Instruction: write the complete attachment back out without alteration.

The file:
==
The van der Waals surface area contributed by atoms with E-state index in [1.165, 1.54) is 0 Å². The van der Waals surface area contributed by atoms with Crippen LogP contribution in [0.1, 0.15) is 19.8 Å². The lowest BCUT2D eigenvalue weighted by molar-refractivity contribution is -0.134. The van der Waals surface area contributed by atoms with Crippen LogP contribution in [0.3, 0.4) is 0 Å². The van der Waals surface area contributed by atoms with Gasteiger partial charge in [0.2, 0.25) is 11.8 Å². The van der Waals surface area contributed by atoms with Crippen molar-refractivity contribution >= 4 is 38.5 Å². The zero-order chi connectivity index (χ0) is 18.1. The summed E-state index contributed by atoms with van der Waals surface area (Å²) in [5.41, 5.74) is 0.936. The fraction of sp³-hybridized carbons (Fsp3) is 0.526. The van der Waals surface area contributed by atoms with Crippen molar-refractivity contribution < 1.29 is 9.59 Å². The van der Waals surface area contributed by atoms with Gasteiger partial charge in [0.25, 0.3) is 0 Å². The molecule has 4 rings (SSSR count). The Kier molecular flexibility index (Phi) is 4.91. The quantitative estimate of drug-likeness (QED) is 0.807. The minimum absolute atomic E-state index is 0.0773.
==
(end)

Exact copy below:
The van der Waals surface area contributed by atoms with E-state index in [1.165, 1.54) is 0 Å². The van der Waals surface area contributed by atoms with Crippen LogP contribution in [0.1, 0.15) is 19.8 Å². The lowest BCUT2D eigenvalue weighted by molar-refractivity contribution is -0.134. The van der Waals surface area contributed by atoms with Crippen LogP contribution in [0.3, 0.4) is 0 Å². The van der Waals surface area contributed by atoms with Gasteiger partial charge in [0.2, 0.25) is 11.8 Å². The van der Waals surface area contributed by atoms with Crippen molar-refractivity contribution >= 4 is 38.5 Å². The zero-order chi connectivity index (χ0) is 18.1. The summed E-state index contributed by atoms with van der Waals surface area (Å²) in [5.41, 5.74) is 0.936. The fraction of sp³-hybridized carbons (Fsp3) is 0.526. The van der Waals surface area contributed by atoms with Crippen molar-refractivity contribution < 1.29 is 9.59 Å². The van der Waals surface area contributed by atoms with Gasteiger partial charge in [0.25, 0.3) is 0 Å². The molecule has 4 rings (SSSR count). The Kier molecular flexibility index (Phi) is 4.91. The quantitative estimate of drug-likeness (QED) is 0.807. The minimum absolute atomic E-state index is 0.0773.